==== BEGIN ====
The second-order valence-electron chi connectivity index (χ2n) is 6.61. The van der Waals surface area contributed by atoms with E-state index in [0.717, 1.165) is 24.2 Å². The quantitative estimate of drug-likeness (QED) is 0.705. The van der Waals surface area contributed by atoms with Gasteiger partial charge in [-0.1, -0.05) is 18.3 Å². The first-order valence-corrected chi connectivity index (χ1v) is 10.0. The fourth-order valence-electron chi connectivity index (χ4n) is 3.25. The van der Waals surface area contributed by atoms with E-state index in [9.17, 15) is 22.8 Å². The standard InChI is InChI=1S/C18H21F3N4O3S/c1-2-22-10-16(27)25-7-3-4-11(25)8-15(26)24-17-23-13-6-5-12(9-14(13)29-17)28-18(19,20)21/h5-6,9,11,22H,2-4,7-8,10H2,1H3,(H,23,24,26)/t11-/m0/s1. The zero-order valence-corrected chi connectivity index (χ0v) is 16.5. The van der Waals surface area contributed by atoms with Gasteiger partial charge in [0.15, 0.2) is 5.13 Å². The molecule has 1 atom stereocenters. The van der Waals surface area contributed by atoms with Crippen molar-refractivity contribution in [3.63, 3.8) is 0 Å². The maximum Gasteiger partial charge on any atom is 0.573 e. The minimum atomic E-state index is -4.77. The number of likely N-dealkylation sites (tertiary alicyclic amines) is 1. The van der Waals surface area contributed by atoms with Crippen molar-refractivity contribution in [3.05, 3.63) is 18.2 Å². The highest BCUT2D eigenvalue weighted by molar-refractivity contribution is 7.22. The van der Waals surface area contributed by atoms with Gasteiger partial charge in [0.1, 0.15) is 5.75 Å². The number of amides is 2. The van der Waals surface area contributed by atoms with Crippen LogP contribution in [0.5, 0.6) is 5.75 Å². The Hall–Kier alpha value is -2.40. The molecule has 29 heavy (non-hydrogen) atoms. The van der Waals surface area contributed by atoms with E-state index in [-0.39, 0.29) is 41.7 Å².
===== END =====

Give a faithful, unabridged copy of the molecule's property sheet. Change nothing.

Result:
The second-order valence-electron chi connectivity index (χ2n) is 6.61. The van der Waals surface area contributed by atoms with E-state index in [0.717, 1.165) is 24.2 Å². The quantitative estimate of drug-likeness (QED) is 0.705. The van der Waals surface area contributed by atoms with Gasteiger partial charge in [-0.1, -0.05) is 18.3 Å². The first-order valence-corrected chi connectivity index (χ1v) is 10.0. The fourth-order valence-electron chi connectivity index (χ4n) is 3.25. The van der Waals surface area contributed by atoms with E-state index in [9.17, 15) is 22.8 Å². The standard InChI is InChI=1S/C18H21F3N4O3S/c1-2-22-10-16(27)25-7-3-4-11(25)8-15(26)24-17-23-13-6-5-12(9-14(13)29-17)28-18(19,20)21/h5-6,9,11,22H,2-4,7-8,10H2,1H3,(H,23,24,26)/t11-/m0/s1. The zero-order valence-corrected chi connectivity index (χ0v) is 16.5. The van der Waals surface area contributed by atoms with Gasteiger partial charge in [0.15, 0.2) is 5.13 Å². The molecule has 1 atom stereocenters. The van der Waals surface area contributed by atoms with Crippen molar-refractivity contribution in [3.63, 3.8) is 0 Å². The maximum Gasteiger partial charge on any atom is 0.573 e. The minimum atomic E-state index is -4.77. The number of likely N-dealkylation sites (tertiary alicyclic amines) is 1. The van der Waals surface area contributed by atoms with Crippen molar-refractivity contribution in [3.05, 3.63) is 18.2 Å². The highest BCUT2D eigenvalue weighted by molar-refractivity contribution is 7.22. The van der Waals surface area contributed by atoms with Gasteiger partial charge in [0.1, 0.15) is 5.75 Å². The number of amides is 2. The van der Waals surface area contributed by atoms with Crippen LogP contribution in [0.5, 0.6) is 5.75 Å². The Hall–Kier alpha value is -2.40. The molecule has 29 heavy (non-hydrogen) atoms. The van der Waals surface area contributed by atoms with E-state index in [-0.39, 0.29) is 41.7 Å².